Rock the Vote, which aims to register young voters and make voting easier for young people, has struggled in recent years to regain its cultural status as the destination for candidates to reach voters ages 18 to 29.
Ashley Spillane, an avid music fan who also “keeps tabs with what the Kardashians are doing,” became Rock the Vote president in February. She is a campaign veteran who is tapped into emerging political technologies.
Such frustrations led Spillane, after more than a decade’s work in Washington, to decamp for Bali, where she stayed for six months and considered becoming a yoga instructor.
"I needed a break. I needed a little bit of space from what I think is the typical response of most people in this country — which is the bullsh--t,,” Spillane said during a recent interview inside Rock The Vote's Washington D.C. headquarters.
She said that, when she got back to D.C., the Rock the Vote job simply seemed a natural fit.
“I worked for 11 years in politics, and I’ve done grassroots campaigns and worked at major international organizations,” she said. “I wouldn’t say that I left because I was over D.C. I left because I was feeling like I needed to refocus on what my purpose was and where I could be of most service in this way.”
An alum of The George Washington University, she worked as an Ohio field organizer for the 2004 Kerry-Edwards presidential campaign before landing inside the Beltway.
She developed The Atlas Project, where she was executive director of the online progressive platform that gives candidates access to raw voter data. She helped put it into an online database. Meanwhile, she ran a nonprofit called Democratic GAIN, which recruits and trains young people to work in politics.
Her background in technology and in building political platforms will, she said, help her this midterm cycle.
She hopes to surpass Rock the Vote’s registration numbers from 2012 and 2010. And while Rock the Vote will be on college campuses and at music festivals this fall, Spillane is tapping into a new network of millennials online.
Rock The Vote was born in the early 1990s, when the music industry was fighting back against on-air censorship. One of MTV’s most popular shows, “Yo! MTV Raps,” wasn’t able to sell advertising because rap was so controversial at the time. To build its brand, MTV provided free ad space to “Rock the Vote,” which was started by executives at Virgin Records.
What followed was a political pop-culture phenomenon that has registered millions of young voters while also becoming the destination for candidates who wanted to reach a younger audience.
“We still have a great partnership with MTV,” Spillane said. “As the media landscape has changed, and as the Internet has become a place where young people consume so much information, we’ve just adjusted our tactics.”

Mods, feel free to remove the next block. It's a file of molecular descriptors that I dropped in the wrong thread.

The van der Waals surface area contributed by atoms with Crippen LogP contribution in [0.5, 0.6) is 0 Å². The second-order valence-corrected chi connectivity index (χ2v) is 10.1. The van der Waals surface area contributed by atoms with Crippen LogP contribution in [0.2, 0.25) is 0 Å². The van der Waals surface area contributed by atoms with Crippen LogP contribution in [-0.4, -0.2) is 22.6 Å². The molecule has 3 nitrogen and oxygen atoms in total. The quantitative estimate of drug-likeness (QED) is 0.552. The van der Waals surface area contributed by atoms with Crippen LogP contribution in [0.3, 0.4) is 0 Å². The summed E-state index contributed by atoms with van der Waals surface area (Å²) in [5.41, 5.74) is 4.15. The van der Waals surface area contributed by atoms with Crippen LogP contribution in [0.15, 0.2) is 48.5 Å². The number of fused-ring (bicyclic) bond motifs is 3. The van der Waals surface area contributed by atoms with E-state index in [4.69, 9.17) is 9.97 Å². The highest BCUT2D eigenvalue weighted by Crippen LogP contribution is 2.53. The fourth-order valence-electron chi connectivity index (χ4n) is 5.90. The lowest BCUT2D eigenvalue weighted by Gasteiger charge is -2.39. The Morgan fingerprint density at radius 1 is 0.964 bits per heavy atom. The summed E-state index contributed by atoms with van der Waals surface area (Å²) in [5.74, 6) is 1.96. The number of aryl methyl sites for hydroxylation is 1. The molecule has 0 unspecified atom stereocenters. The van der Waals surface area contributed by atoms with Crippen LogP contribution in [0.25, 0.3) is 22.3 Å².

That includes pushing back against what Spillane said is a false characterization that the group is liberal. Despite her progressive roots, she has forged political partnerships in her new role aiming to get all of the 86 million U.S. millennials registered to vote — no matter their political affiliation.
Rock the Vote is working with organizations as diverse as the Chamber of Commerce, a largely conservative group, and the Amalgamated Bank, which serves labor unions.
“We’ve amped up our social media, mobile and email programs to make sure that we’re engaging with everyone we can,” Spillane said. “We’re trying to make it cool and culturally resonant to people again.”
But what’s Rock the Vote without music? While looking to tap into new networks, Spillane has been careful to keep the iconic Rock the Vote brand true to its roots.
She’s helped forge partnerships with Pandora, an online streaming music provider, and Gibson Guitars. She’s tapped into the Video Game Voters Network, which will allow her to reach millennials on popular video gaming consoles, and has formed a relationship with Junk Food Clothing, a popular vintage apparel line.
“We’re not looking to add a bunch of nonserious voters to our numbers. We are running a very serious program through partnerships to help us engage people to let them know how important it is to show up.”
Spillane says she’s got a partnership with the Live Nation’s The Voodoo Experience, an annual music festival slated for Oct. 31 through Nov. 2 — just before Election Day — in New Orleans that features performances from bands, including the Foo Fighters and the Arctic Monkeys.
She has a team of about 10 working for her, including Audrey Gelman, who serves as a national spokeswoman and senior adviser for artist engagement. Gelman, who has worked in New York City political circles, has also appeared on HBO’s “Girls.”
Gelman’s blend of political savvy and cultural awareness is what makes her valuable to Spillane’s efforts.
“I’m a millennial; most of our team are millennials,” she said. “The political system is frustrating. The politicians are frustrating. They’re not speaking about issues that matter to young people. The really important role that Rock the Vote can play is to elevate those issues.”
— This story was updated at 11:11 a.m.